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TheyAreAllPriority1 [add child]

They are all Priority 1.

Imagine you are a product manager (maybe you don’t have to imagine). You are starting a project. You have your feature list; a prioritized list of 10 to 15 high level requirements. You already gave up 20 other features by whittling the feature list to the bare minimum. Priority in this list doesn’t matter. They all are number 1!

Someone has the bright idea to manage the project using Agile techniques. You hear about the scope management techniques. Manage scope, you mean give up more functionality? You get mad. You already made your concessions. The market needs all the features in that list. These guys are looking for a way not to commit. Is this progress?

Agile is not a set of practices to avoid commitment. It is a set of values and practices that are used to manage the risk of delivering a software project. In defacto software project management techniques the development team is often sent back to the estimation board until they come up with the right number. I’ve been there. We all want to have our projects and company succeed. We do our best to shave the schedule and feature set down to meet the desired outcome. When the schedule finally has the right answer we can start working on design and construction. We suspend the thought, at least for a while, that our schedule is a dream.

This behavior is not new. Thucydides, and Athenian aristocrat who lived around 400 BC said this:

Their judgment was based on wishful thinking more than sound calculation of possibilities; for the usual thing among men is, when they want something, they will , without any reflection, leave that to hope, while they will employ the full force of reasoning in rejecting what they find unpalatable.

The Athenians lost the war. Are you setting up to lose yours too? Wishful thinking has led to many failed projects too.

How can we win our battle to deliver our product? We need goals. We need to envision where we are going. We need to plan. But we must manage what we want by figuring out what is possible. Can we calculate of the possibilities?

Agile and extreme programming are made up of techniques for managing the development process to realize our goals. How do you, the product manager get all the most important features by the date? A couple tools in the kit are fine grained scope control, iterative development and progress tracking.

Often the requirements are handed off to engineering as a list of ten high level features, you are leaving it up to the engineers to deliver what they think you are asking for, rather than what you need. They might go off and write a detailed requirements document. Engineers have a tendency to over engineer the solution. What if we could engineer just the right solution given the time and resources we have?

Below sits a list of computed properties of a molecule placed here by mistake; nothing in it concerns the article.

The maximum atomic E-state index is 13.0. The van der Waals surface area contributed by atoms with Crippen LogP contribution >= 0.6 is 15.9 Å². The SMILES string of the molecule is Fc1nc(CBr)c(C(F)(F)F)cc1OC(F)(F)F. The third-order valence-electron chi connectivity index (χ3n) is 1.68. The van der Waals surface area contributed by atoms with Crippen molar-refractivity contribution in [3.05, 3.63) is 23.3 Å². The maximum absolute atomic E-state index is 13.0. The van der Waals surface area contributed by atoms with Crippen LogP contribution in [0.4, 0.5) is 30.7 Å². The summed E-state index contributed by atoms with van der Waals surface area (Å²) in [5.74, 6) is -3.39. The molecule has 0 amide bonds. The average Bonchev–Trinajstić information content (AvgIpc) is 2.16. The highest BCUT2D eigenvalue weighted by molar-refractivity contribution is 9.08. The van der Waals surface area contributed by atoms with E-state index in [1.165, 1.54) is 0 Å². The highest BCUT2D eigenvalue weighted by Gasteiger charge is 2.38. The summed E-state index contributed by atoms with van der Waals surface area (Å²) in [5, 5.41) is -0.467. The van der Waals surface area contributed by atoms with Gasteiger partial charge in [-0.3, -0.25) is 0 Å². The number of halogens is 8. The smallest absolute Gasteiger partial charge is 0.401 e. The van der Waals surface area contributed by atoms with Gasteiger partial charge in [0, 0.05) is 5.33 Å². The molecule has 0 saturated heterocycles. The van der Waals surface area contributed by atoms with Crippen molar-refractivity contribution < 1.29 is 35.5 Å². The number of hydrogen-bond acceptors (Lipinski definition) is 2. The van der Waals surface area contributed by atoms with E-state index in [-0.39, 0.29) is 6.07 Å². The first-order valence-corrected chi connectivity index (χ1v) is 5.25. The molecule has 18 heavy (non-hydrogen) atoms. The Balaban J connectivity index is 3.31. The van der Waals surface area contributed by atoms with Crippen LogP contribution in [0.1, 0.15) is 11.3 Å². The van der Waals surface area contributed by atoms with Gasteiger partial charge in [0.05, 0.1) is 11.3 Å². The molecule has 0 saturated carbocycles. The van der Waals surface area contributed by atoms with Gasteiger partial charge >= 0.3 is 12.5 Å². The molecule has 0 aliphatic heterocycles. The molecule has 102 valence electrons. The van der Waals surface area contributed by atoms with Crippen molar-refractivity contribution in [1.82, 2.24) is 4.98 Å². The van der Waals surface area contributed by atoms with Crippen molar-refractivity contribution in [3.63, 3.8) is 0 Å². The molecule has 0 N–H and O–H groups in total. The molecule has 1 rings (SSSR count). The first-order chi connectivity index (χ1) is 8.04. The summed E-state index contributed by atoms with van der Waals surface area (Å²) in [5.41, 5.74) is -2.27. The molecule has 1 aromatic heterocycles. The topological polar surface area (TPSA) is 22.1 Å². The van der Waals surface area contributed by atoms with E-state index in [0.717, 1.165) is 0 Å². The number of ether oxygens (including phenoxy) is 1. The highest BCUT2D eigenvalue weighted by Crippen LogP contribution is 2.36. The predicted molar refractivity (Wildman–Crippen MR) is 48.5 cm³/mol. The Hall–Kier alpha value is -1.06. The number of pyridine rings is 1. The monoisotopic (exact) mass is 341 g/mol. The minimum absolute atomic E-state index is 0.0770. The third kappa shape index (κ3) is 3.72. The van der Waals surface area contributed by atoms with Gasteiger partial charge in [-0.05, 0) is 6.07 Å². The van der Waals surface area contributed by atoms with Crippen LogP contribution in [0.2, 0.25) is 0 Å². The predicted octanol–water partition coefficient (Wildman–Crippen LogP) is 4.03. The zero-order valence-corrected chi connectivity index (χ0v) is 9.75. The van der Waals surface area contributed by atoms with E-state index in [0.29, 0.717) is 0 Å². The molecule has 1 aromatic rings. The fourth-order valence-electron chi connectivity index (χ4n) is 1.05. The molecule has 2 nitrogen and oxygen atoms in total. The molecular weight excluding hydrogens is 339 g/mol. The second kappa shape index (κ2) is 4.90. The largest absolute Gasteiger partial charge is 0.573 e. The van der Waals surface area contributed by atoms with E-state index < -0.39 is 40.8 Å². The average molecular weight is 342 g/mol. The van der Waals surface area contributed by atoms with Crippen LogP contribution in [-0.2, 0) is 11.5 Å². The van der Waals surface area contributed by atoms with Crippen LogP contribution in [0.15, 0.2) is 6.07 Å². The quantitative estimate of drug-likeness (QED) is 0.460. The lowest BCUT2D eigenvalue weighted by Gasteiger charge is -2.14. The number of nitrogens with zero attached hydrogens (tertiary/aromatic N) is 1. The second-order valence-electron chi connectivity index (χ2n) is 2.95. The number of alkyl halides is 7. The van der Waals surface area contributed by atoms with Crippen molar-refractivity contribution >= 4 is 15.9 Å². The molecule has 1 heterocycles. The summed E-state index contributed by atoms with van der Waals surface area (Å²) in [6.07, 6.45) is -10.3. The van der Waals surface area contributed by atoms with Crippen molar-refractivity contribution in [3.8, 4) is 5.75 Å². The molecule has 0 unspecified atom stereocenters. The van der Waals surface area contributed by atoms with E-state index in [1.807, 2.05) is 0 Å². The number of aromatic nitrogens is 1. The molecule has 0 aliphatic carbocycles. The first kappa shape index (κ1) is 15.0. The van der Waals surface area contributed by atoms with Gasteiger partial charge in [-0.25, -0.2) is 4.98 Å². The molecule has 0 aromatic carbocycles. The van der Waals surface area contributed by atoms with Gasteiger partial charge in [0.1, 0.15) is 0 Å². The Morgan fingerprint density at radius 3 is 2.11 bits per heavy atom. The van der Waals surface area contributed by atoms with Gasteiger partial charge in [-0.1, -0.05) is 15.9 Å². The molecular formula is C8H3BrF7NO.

Take those ten high level features and break each one down into five or ten smaller features or stories focusing on what the system needs to do. Now that you have your features broken into smaller pieces you will see that some of the stories are more important than others. You will probably notice that the most important twenty percent of the stories do not just come from the most important of the original ten high level features, but are spread through most if not all the original features.

You can’t live without any of the original ten features, but could you deliver a meaningful product that does not have every one of the fine grained stories? There are also some of the stories that you are not sure even what it means to deliver them? If you are not even sure what it is, how confident can you be with some engineering estimate against an unknown requirement? It’s sounding a bit like wishful thinking.

One thing you could do is not start development until all the requirements are nailed down to enough detail to get an accurate estimate. Wow, how long will that take? Is the desired end date fixed or sliding while the analysis continues. No, it’s fixed of course! Why wait? We’ll never get that time back.

Agile is a risk reduction technique; a concurrent engineering technique. Early in the project we know plenty about some of the stories. By all means, let’s get the engineers working on the parts we know about. In parallel further refine the less known stories.

Estimate all the stories. Work on the ones that give the most value for the effort in the early iterations. Define the other high value stories. Estimate those. Track your progress each iteration. Use the teams execution record to see how much of the value be completed by the due date, and manage the project. If your project is like every other project, unanticipated requirements will get added to the list. Maybe you really can’t deliver the needed functionality on time. Maybe more resources are needed, or more time. Or maybe you’ll see that you can deliver meaningful feature content for all ten original high level features, and some for features you did not even anticipate by the desired date!


 Sat, 2 Jul 2005 17:42:54, Roger L. Cauvin, Agility, Requirements, and Features
Your point about product managers participating in the iterative processs is important. I recently addressed that topic in my blog:


I caution against equating "features" with "requirements", however. Features are designs or approaches intended to address problems that customers face or want to avoid. Requirements, on the other hand, are criteria we use to evaluate whether a problem has been solved or avoided. For an example of the difference between a feature and a requirement, see


Roger L. Cauvin
Principal Consultant
Cauvin, Inc.
Product Management / Market Research